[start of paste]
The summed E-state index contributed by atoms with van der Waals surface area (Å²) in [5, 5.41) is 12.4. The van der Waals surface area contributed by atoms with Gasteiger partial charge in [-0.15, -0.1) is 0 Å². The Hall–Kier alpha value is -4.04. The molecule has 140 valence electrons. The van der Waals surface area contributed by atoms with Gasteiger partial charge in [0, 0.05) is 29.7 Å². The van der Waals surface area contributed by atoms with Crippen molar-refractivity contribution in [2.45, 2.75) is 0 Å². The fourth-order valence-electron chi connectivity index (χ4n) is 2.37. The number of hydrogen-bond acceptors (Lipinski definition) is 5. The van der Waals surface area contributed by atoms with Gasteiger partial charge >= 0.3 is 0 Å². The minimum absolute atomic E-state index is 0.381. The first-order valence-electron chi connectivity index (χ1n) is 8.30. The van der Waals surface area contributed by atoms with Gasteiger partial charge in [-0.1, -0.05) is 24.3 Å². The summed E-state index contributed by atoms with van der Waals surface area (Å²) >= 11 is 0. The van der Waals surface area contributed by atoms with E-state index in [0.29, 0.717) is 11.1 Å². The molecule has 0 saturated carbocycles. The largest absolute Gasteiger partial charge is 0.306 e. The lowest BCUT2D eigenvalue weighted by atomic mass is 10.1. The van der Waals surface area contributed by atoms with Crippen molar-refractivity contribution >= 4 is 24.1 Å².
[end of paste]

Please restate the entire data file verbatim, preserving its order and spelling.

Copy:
The summed E-state index contributed by atoms with van der Waals surface area (Å²) in [5, 5.41) is 12.4. The van der Waals surface area contributed by atoms with Gasteiger partial charge in [-0.15, -0.1) is 0 Å². The Hall–Kier alpha value is -4.04. The molecule has 140 valence electrons. The van der Waals surface area contributed by atoms with Gasteiger partial charge in [0, 0.05) is 29.7 Å². The van der Waals surface area contributed by atoms with Crippen molar-refractivity contribution in [2.45, 2.75) is 0 Å². The fourth-order valence-electron chi connectivity index (χ4n) is 2.37. The number of hydrogen-bond acceptors (Lipinski definition) is 5. The van der Waals surface area contributed by atoms with Gasteiger partial charge >= 0.3 is 0 Å². The minimum absolute atomic E-state index is 0.381. The first-order valence-electron chi connectivity index (χ1n) is 8.30. The van der Waals surface area contributed by atoms with Gasteiger partial charge in [-0.1, -0.05) is 24.3 Å². The summed E-state index contributed by atoms with van der Waals surface area (Å²) >= 11 is 0. The van der Waals surface area contributed by atoms with E-state index in [0.29, 0.717) is 11.1 Å². The molecule has 0 saturated carbocycles. The largest absolute Gasteiger partial charge is 0.306 e. The lowest BCUT2D eigenvalue weighted by atomic mass is 10.1. The van der Waals surface area contributed by atoms with Crippen molar-refractivity contribution >= 4 is 24.1 Å².